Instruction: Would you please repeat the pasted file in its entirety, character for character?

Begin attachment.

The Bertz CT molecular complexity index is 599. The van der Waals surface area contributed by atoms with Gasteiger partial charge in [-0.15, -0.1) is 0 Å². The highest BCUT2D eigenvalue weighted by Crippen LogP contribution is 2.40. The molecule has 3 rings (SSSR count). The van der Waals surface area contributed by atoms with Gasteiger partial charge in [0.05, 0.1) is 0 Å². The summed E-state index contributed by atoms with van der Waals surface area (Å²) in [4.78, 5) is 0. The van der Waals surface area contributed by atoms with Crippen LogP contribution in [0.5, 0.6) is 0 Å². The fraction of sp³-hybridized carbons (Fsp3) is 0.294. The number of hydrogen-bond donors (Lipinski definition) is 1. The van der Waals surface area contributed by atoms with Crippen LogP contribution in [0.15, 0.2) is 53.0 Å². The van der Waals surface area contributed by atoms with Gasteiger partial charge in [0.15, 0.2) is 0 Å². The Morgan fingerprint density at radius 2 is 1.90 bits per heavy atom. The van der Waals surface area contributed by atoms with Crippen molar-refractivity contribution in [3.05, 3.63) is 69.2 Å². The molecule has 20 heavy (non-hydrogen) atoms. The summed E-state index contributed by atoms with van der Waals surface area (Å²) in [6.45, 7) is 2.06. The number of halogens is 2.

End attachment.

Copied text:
The Bertz CT molecular complexity index is 599. The van der Waals surface area contributed by atoms with Gasteiger partial charge in [-0.15, -0.1) is 0 Å². The highest BCUT2D eigenvalue weighted by Crippen LogP contribution is 2.40. The molecule has 3 rings (SSSR count). The van der Waals surface area contributed by atoms with Gasteiger partial charge in [0.05, 0.1) is 0 Å². The summed E-state index contributed by atoms with van der Waals surface area (Å²) in [4.78, 5) is 0. The van der Waals surface area contributed by atoms with Crippen LogP contribution in [0.5, 0.6) is 0 Å². The fraction of sp³-hybridized carbons (Fsp3) is 0.294. The number of hydrogen-bond donors (Lipinski definition) is 1. The van der Waals surface area contributed by atoms with Crippen LogP contribution in [0.15, 0.2) is 53.0 Å². The van der Waals surface area contributed by atoms with Gasteiger partial charge in [0.15, 0.2) is 0 Å². The Morgan fingerprint density at radius 2 is 1.90 bits per heavy atom. The van der Waals surface area contributed by atoms with Crippen molar-refractivity contribution in [3.05, 3.63) is 69.2 Å². The molecule has 20 heavy (non-hydrogen) atoms. The summed E-state index contributed by atoms with van der Waals surface area (Å²) in [6.45, 7) is 2.06. The number of halogens is 2.